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Function hooking in Swift

Dmitry Rodionov edited this page Jun 19, 2014 · 3 revisions

I spent the last two weeks being excited about the new things Apple showed us at WWDC’14. And the language Swift is one of the most interesting inventions. I'm not sure why do I need to learn it (because, hey, it even uses Objective-C runtime so why threw my C away?), but learning new stuff is usually cool, so why not?
My first „Hello, world!“ program was a port of rd_route() to Swift — since one day or another there will be lots of Swift applications and I want to be ready with all my tools.
The porting process wasn't straightforward, requiring some old plain C code and also some internal non–documented Swift stuff that you'll see below.

What Swift has not?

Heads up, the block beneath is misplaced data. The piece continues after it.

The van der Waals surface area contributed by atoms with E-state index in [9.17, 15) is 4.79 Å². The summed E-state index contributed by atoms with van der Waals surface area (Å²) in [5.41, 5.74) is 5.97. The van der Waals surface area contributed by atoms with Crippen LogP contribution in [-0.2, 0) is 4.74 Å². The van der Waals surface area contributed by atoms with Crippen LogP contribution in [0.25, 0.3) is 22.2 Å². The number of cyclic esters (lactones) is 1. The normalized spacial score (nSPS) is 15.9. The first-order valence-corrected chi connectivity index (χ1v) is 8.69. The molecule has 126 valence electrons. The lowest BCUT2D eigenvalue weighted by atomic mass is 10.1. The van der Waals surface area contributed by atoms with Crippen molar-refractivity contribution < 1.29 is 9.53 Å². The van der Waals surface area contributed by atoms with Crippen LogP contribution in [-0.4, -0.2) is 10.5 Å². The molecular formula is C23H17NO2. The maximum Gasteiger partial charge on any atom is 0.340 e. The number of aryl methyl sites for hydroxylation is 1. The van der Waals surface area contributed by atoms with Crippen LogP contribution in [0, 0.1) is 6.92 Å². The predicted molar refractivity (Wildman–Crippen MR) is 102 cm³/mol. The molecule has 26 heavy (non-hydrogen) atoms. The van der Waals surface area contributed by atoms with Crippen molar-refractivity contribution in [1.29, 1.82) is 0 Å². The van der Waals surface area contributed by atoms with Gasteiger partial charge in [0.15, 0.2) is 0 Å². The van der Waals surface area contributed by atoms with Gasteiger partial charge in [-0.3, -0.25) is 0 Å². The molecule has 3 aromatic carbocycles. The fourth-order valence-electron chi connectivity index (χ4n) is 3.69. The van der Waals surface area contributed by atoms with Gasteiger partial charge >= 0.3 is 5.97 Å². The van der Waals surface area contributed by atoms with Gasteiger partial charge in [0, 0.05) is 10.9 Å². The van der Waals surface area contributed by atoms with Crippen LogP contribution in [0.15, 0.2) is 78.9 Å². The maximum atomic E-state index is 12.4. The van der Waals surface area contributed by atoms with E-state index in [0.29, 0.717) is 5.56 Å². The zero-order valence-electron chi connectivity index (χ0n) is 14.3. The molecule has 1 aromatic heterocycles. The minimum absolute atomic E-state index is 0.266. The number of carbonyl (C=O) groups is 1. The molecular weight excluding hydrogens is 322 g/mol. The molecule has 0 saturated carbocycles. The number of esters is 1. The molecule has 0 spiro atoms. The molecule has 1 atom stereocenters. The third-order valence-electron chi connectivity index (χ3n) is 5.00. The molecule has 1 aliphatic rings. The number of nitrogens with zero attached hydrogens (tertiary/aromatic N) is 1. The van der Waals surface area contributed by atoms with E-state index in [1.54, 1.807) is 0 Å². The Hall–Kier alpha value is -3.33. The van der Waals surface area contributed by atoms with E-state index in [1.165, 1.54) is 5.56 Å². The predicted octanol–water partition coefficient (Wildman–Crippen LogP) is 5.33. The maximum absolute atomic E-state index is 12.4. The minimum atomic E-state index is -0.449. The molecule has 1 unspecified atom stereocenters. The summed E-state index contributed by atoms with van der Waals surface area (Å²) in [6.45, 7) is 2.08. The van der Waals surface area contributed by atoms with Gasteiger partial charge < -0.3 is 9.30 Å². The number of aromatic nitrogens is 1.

The only wall Apple engineers built for me was this: there isn't any way to obtain a pointer to a function in Swift:

Note that C function pointers are not imported in Swift.

(from „Using Swift with Cocoa and Objective-C“)

But how do we know what address to hook and where to jump in this case? Let's go deeper and take a little look what Swift's func sometimes is on a binary level.

When you pass a function as an argument of a generic type <T>, Swift doesn't pass its raw address directly, but a pointer to a trampoline function (see below) along with some meta information about the function. And the trampoline itself is a part of a structure wrapping the original function.

What does it mean?

Let's illustrate it with an example:

func call_function(f : () -> Int) {
	let b = f()

func someFunction() -> Int {
	return 0

In Swift we just write call_function(someFunction). But rather than performing the call as call_function(&someFunction), Swift compiler produces the code

struct swift_func_wrapper *wrapper =  ... /* configure wrapper for someFunction() */
struct swift_func_type_metadata *type_metadata = ... /* information about function's arguments and return type */
call_function(wrapper->trampoline, type_metadata);

A wrapper has the following structure: